With a country divided in two by a wall, our ginger-haired protagonist must enter and win a reality TV show in order to be reunited with his family. Try your luck in the arenas as you continue to learn more about a fictional Eastern-European inspired regime and uncover its dark secrets. Only one contestant can be the winner, but at what cost?

Disclaimer: This review takes place before a major update that has seen testing/approval delays due to COVID-19.

Gameplay

In relation to the context of the regimented reality show that you’ve volunteered for, the gameplay consists of platforming segments through various security-enforced rooms. There are various hazards and oddly situated puzzles that makes you question the legitimacy of the show, as well as what is required of you to make it to the end alive.

Before the update, Ministry of Broadcast’s biggest foible would be its fidgety controls, especially during tense and time sensitive sequences. This gets worse during the latter portion of the game where you need to be almost pixel perfect, and this gets quite frustrating when the controls are deliberately made to be as rigid as they are. The pending update is promising to fix these issues, so we’ll be sure to update this review when it launches.

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For Ministry of Broadcast‘s switch release, the developers have implemented fantastic HD Rumble effects – broken legs, gun shots, falling stalactites, etc. With the game’s humorously over-the-top death scenes, the newly implemented HD Rumble makes each one feel much more impactful.

Level Design

In terms of the gameplay, Ministry of Broadcast is quite limited to run, jump and action (used for flipping switches and the like), but it’s the game’s level design that takes this basic moveset and transcends it to a game full of intense moments and ingenious scenario puzzles.

The game is also very generous with autosaves, which is important considering how many times you are likely to die. There are quite a few moments where I’d be surprised if anyone were to survive on their first attempt as they can happen so suddenly, but the foresight to include frequent and strategically placed autosaves turns this from being an annoyance into hilarity.

The platforms are generally well placed and it’ll often take some investigating to work out the solution to most puzzles, however there were odd moments where the next platform underneath would be out of view of the camera, causing for some unnecessary leaps of faith. After a few hours, I deduced that the game would have greatly benefited from being able to move the camera around at the player’s discretion.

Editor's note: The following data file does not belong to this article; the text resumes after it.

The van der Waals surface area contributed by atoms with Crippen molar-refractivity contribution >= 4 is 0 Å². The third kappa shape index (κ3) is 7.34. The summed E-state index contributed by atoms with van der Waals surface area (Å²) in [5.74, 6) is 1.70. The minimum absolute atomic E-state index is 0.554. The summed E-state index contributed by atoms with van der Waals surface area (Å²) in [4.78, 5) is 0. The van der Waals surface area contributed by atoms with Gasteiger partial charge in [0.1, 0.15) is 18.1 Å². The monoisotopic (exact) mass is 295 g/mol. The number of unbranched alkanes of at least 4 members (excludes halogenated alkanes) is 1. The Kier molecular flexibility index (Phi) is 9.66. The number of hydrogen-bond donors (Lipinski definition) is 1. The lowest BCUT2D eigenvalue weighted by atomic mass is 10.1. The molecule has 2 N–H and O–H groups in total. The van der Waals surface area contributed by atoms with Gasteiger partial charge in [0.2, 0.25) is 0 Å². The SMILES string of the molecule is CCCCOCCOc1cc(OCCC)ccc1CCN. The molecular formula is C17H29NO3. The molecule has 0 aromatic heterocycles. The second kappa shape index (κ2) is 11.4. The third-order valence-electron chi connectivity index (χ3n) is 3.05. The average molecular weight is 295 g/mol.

Story

Ministry of Broadcast‘s plot progression is absolutely genius, with a clever amount of mystery that makes you question more once you receive an answer. The Eastern European inspired setting provides a sense of being under a secretive communist dictatorship whilst the dreary snowy weather does little to lift your spirits.

The dialogue is superbly written, with sarcastic dark humour and a Russian twang in each character’s words. However, there were times where I questioned whether this twang was a deliberate attempt to imitate a Russian speaking English, or whether they were simply poor grammatical errors. On the bright side, the world is full of propaganda and ‘Big Brother is watching’ with signs saying “We See All” and “Follow” whilst blinking lights on each wall’s security camera reminds you of your lack of freedom and humorously filling the game with satirical ingenuity.

I was also delightfully surprised when I realised that certain NPCs had multiple lines of dialogue in a single situation. For example, on day one in room 3, there is an open door that will close on you, with a crow on the other side that will mock you. By running back and forth and repeating this process, the crow will have five different lines and hilariously enough, will end with saying that it’s bored and will henceforth keep the door closed. It’s a small touch that actually may never be seen if they player doesn’t choose to go this way, but having comical instances such as these demonstrates the passion that the developers had for their game and how much fun they had making it.

Graphics / Art Direction

Ministry of Broadcast boasts very deliberate pixelated art style that resembles the blockiness of the Atari 2600, but with much more colour, texture and vibrance. It’s a very deliberate direction that works wonderfully in this instance, giving the game a unique presentation in amongst the slew of other pixelated indie games on the market.

Whilst this game is strictly on a flat 2D plane, the use of 3D depth by displaying objects to the foreground is simply sublime, enhancing its sense of being monitored by a strict regime’s TV show. Oftentimes I would stop to marvel at this effect and it simply brought the game to life in spectacular fashion.

Music / Sound Design

There isn’t much in the way of a soundtrack to Ministry of Broadcast, and that is absolutely a good thing. Aside from the tense music to compliment the equally tense moments, the silence and occasional sound of metal girders creaking effectively creates unease and heightens the paranoia.

Final Score: N/A

As this review is still in progress, we will not be settling on a Final Score until the game’s Story Mode update has launched.

Thank you for checking out our Ministry of Broadcast Switch review, thank you to Hitcents for the review code and thank you to our $5 and up Patreon Backers for their ongoing support: